However, investors have become increasingly wary about IPOs, as several of the recent deals above $100 million are trading below their issue price. China NT Pharma, which started trading on April 20, has fallen every day since its debut and is currently down 26%, while Hilong Holding, which debuted a day later, had lost 13.5% when Yuanda’s bookbuilding closed on Thursday. Hilong did gain 8.4% on Friday, however, and is now down just 6.2%.
This year’s biggest IPO, Hutchison Port Holdings Trust, which listed in Singapore on March 18 after raising $5.45 billion, has also had a tough debut and is currently 8.9% below its IPO price.
Adding to the disappointment, Hui Xian Real Estate Investment Trust, Hong Kong’s first renminbi-denominated IPO, fell 9.4% below its issue price when it started trading on Friday. Investors, many of whom were said to be buy-and-hold accounts, had been hoping that the Li Ka-shing-sponsored deal would at least hold around the IPO price.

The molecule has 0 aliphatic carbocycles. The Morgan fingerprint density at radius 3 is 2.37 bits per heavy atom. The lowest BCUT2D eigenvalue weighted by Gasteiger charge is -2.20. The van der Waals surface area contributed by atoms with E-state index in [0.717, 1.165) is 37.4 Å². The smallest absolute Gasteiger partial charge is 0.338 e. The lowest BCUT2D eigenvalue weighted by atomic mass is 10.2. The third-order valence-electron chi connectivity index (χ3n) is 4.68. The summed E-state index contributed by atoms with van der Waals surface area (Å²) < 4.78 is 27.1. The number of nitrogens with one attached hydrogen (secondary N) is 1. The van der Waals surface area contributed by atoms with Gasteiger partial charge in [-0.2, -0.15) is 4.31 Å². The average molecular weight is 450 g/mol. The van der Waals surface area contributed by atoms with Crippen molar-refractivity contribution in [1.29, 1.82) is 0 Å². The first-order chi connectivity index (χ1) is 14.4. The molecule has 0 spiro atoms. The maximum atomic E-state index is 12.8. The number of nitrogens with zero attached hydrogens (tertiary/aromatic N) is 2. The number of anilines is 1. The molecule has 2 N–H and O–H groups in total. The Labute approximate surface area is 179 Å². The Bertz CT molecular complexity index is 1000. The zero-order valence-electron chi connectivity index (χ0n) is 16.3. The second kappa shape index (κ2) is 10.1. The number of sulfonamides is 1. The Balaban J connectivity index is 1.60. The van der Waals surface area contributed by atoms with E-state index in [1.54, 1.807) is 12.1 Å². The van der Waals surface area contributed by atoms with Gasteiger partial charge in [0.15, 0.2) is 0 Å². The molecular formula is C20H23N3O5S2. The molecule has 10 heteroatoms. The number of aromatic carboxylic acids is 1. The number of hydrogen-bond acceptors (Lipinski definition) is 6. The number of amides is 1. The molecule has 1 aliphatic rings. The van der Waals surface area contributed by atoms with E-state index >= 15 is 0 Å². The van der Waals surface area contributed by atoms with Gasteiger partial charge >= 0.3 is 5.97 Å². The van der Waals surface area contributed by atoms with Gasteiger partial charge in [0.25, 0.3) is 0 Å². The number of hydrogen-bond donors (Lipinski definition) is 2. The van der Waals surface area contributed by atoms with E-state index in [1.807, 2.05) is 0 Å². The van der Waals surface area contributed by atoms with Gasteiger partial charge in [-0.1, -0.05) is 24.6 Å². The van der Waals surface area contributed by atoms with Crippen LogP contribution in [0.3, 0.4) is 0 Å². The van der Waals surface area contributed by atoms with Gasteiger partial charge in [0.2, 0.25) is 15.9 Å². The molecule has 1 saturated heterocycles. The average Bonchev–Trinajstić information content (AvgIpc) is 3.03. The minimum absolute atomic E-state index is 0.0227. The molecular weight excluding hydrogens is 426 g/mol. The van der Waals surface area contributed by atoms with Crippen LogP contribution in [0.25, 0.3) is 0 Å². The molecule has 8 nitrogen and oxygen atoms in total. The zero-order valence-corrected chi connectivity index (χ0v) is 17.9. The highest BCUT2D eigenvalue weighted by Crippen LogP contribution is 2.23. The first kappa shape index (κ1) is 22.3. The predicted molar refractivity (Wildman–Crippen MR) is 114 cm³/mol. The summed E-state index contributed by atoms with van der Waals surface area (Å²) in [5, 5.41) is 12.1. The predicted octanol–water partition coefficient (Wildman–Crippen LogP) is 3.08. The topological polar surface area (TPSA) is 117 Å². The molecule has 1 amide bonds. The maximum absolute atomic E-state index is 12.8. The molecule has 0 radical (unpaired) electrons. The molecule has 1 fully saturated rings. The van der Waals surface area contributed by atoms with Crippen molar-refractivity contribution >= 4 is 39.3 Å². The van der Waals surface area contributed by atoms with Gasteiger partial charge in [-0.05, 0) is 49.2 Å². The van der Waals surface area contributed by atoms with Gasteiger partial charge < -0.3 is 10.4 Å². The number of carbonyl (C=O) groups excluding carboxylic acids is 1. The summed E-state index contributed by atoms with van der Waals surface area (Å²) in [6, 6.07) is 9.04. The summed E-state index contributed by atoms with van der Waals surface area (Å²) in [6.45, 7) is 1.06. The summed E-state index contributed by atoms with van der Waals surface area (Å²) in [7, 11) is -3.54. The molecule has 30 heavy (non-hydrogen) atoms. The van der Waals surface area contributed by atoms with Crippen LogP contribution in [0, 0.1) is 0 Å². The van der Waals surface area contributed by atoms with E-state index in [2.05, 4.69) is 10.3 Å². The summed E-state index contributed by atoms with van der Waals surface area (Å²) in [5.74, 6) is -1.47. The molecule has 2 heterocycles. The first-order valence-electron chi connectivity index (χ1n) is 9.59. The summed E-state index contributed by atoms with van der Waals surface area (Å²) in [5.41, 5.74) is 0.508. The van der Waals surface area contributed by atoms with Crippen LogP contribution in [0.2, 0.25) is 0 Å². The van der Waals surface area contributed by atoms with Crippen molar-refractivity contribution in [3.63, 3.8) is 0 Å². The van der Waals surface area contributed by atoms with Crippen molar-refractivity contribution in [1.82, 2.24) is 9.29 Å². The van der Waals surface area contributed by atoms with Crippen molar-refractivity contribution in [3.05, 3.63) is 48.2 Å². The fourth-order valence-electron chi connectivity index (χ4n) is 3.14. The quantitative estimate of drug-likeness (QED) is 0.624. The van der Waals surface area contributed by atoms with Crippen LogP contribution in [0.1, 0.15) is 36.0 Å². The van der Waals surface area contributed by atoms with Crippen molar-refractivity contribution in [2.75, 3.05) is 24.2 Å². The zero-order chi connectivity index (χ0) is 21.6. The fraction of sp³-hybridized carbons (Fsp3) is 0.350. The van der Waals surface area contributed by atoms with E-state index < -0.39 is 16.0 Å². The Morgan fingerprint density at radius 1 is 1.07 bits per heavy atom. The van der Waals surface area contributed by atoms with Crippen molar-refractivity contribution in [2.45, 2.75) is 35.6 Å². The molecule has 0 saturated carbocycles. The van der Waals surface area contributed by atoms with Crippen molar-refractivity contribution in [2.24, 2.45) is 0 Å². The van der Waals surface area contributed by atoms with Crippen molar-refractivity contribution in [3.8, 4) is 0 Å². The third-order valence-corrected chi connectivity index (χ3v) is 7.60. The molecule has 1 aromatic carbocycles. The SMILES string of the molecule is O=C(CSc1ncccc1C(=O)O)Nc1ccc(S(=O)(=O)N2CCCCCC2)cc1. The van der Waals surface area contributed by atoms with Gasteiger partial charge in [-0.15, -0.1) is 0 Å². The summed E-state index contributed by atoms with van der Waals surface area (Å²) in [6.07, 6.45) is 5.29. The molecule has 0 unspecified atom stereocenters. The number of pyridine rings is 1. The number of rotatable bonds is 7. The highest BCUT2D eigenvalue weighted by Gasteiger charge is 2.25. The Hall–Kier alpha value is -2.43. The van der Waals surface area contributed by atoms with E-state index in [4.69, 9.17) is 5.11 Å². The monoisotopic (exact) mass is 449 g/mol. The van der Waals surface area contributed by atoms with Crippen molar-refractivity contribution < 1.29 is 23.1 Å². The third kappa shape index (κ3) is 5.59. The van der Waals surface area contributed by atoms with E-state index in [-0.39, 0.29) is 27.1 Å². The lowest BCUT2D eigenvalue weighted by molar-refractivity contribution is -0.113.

Bankers say investors now want to see a few deals trade higher in the secondary market before they commit any more money. In the meantime, some have shifted their interest to placements in already listed stocks, which they can pick up at a decent discount — as evidenced by the robust demand for the four offerings in the market last Wednesday.
Indeed, Yuanda was not the only IPO to suffer last week. On Wednesday evening, China Auto System Technologies said it would postpone its Goldman Sachs-led global offering to a later date in light of the “continued market volatility”. The manufacturer of air-conditioning compressors was aiming to raise up to $92 million.
However, sources said many investors also felt that Yuanda’s indicated valuation was too rich and, as the broader market environment deteriorated, the deal never gained sufficient momentum to overcome that. The company’s lack of direct comparables also made the valuation more challenging — none of the other top five curtain-wall players globally is listed, and the companies that are listed are either not focused solely on curtain-wall solutions or are significantly smaller.
Syndicate analysts argue that Yuanda needs to trade at a premium to building materials and construction companies because it provides value-added services such as customised designs and is also offering one-stop solutions for customers. Based on the joint bookrunner consensus, the indicated price range translated into a 2011 price-to-earnings multiple of 9.4 to 13.6 times, pre-shoe. This compared with high single-digit multiples for most construction companies.